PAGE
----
Tunnel Construction Monitoring: How IoT Wireless Systems Diminish Risks in Construction Projects

A recent survey conducted by software company TrackVia revealed that 47% of construction managers still use manual methods to collect important project information. The construction sector is a slow adopter of new technologies: although automated data, often enabled through wireless monitoring systems, can make operations more efficient, save costs and reduce risks, the industry remains hesitant to implement novel approaches.

Tunneling projects are one of the most high-risk geotechnical construction sites. Being able to monitor the stability of surrounding structures and underground excavations in real-time is essential to keeping risk-potential low. Operators who rely on manual readings are working with out-of-date information and therefore make partly blind decisions. This poses major risks as potential incidents cannot be detected easily. Despite great advances in instrumentation and monitoring, loss of life of workers and the public due to incidents during tunnel construction projects is still a great threat. The level of risk can be significantly reduced with advanced Internet of Things (IoT) technology.

IoT technology for real-time monitoring

One approach to replace manual readings is to deploy a wireless monitoring system. While “wireless” is not a new concept, working with a system which runs on IoT technology is. IoT monitoring doesn’t rely on 3G or Wi-Fi but on low-power wide area (LPWA) networks such as Sigfox and LoRa, which increases data accuracy and reliability. With IoT wireless monitoring systems, sensors, such as multi-point borehole extensometers, used in a construction project can be connected to wireless data nodes, which transmit the sensor data via gateways to on-site servers. This allows operators to track operations in real time.

Metro projects in North America using IoT wireless monitoring

In North America, some of the biggest metro extension projects such as the Purple Line Rail Link in Washington D.C., the Purple Line Extension in Los Angeles and the Toronto Subway Project, are using IoT wireless monitoring in order to ensure their risk-management systems are reliable and accurate. This kind of monitoring enables operators in these cities to carry out remote, real-time monitoring of in-ground sensors such as piezometers, extensometers, and inclinometers. They are even able to gather data from sensors placed across metallic manholes because the sensors are installed in boreholes drilled into the pavement. Operators can gather data on the stability of the tunnels in a non-intrusive way, through data units that are connected to the sensors inside the manholes, installed at the mouth of the boreholes. These wireless data units are also able to consistently transmit data without requiring traffic cuts to collect readings sporadically. Sporadic readings collected manually are not enough to understand the behavior of a tunnel or excavation station – both in terms of ringing the alarm should something go wrong in the moment, and continuously monitoring the situation to pick up on trends and prepare for any future incidents.

These metro construction projects use Loadsensing to remotely monitor the tunnel excavation, because IoT wireless monitoring systems like this offer a variety of benefits, such as:

Long-range, low-power geotechnical monitoring

Systems running on IoT LPWA networks such as Sigfox and LoRa offer increased data accuracy and reliability. They enable operators to remotely collect and transmit data over long distances (depending on the use case over up to nine miles) without needing much power. The systems are usually battery-powered and can last up to eight years, making them easy to maintain.

Cables, which are still often used in tunnel construction projects, as opposed to wireless approaches, are vulnerable to physical damage, surrounding structures are affected by soil movements induced by tunneling, and design assumptions need to be verified to check that performance is as predicted. Extend cable and cable protection can be used to centralize the data acquisition in traditional data-loggers, but they require much more time for installation, are expensive and are sometimes perceived to be an eyesore. It is also difficult to place cables in hard-to-reach areas, and they are vulnerable to damage over time.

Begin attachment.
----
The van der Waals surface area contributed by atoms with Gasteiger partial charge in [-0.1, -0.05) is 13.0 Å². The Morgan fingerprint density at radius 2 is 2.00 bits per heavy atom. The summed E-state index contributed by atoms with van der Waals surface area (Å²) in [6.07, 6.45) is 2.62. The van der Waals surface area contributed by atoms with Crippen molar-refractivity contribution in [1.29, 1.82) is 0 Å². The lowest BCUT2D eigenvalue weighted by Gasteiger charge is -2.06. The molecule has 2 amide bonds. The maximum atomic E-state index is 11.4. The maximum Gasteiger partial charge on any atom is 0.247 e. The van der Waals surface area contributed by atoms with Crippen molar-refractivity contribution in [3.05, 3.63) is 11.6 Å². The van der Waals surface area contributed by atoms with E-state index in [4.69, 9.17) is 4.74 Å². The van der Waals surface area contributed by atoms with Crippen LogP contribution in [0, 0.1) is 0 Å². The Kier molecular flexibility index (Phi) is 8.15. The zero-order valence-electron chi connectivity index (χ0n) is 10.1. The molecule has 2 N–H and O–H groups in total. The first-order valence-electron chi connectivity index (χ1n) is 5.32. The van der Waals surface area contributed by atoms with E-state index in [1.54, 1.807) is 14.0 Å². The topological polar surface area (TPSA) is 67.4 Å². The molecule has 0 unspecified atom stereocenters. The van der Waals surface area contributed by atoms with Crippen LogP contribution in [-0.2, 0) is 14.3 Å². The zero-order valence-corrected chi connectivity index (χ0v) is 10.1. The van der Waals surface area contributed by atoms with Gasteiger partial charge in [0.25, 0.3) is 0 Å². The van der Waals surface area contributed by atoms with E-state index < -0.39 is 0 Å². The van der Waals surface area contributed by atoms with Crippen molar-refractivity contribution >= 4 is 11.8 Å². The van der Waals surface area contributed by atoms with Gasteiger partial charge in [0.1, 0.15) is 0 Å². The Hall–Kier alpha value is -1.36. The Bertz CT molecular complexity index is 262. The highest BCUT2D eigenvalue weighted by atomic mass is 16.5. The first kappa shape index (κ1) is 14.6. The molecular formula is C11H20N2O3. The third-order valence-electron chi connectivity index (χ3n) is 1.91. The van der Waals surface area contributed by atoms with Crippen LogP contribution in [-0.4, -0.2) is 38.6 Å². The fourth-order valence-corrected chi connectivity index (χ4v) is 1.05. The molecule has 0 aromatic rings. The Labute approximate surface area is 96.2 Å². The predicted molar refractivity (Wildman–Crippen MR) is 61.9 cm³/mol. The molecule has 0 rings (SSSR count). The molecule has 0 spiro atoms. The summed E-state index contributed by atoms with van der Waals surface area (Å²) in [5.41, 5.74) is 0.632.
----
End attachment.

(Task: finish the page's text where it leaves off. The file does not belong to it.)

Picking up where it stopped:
Increased data availability

Within a tunnel, the most interesting data corresponds to the first few days after the excavation. Data gathered manually during this period contains a lot of hidden, or uninterpretable, information, since it cannot follow events exactly as they happened. When systems are based on IoT technology and run on LoRa, this technology enables 157 dB maximum link budget (151 dB in Europe), a metric used to define the quality of the data transmission. Paired with advanced data nodes, which in some cases are highly sensitive (down to -137 dBm) and have a transmission of +20dBm (+14 dBm in Europe), construction projects can ensure efficient communications in conditions where other data reading systems or approaches fail.

This table shows a comparison of some of the wireless options available in the geotechnical monitoring market today:

Wireless Frequency Network type Power Data rate Sensitivity Range**
SmartMesh 2.4 GHz Mesh Medium 250 kbps -95 dBm 40-150 m

sub 1 GHz

902-928 MHz

868 MHz Europe



Medium 10 kbps -110 dBm 150-400 m
LoRa used by Loadsensing 902-928 MHz


868 MHz Europe

Star Low 5469 bps SF7


537 bps SF11

-137 dBm



-141 dBm


2-15 km

Table 1. Performance of available wireless geotechnical monitoring systems. **Range considered for typical installation on site and with standard antenna.

Due to its long-range, low-power and sensitivity levels, systems like Loadsensing are the most suitable for tunneling projects. The constant aggregation of data from sensors located within and outside the construction area allows for a long-term picture of events to emerge, enabling operators to plan ahead with a more evidence-based approach. Sampling rates are high (with more data), so, even though tunneling is often a slow process, operators can see exactly what is happening over time, while also being warned of any deviations in ground stability, pore water pressure etc. In a station, it is very useful to see the evolution of all the parameters at each phase of excavation. It is then possible to implement remedial actions if something is wrong – for example excessive horizontal displacement, or overload of the ground anchors. This is particularly useful for the control of shotcrete curing, where initial readings can be collected, and pressure cells depressurized accordingly.

Minimal maintenance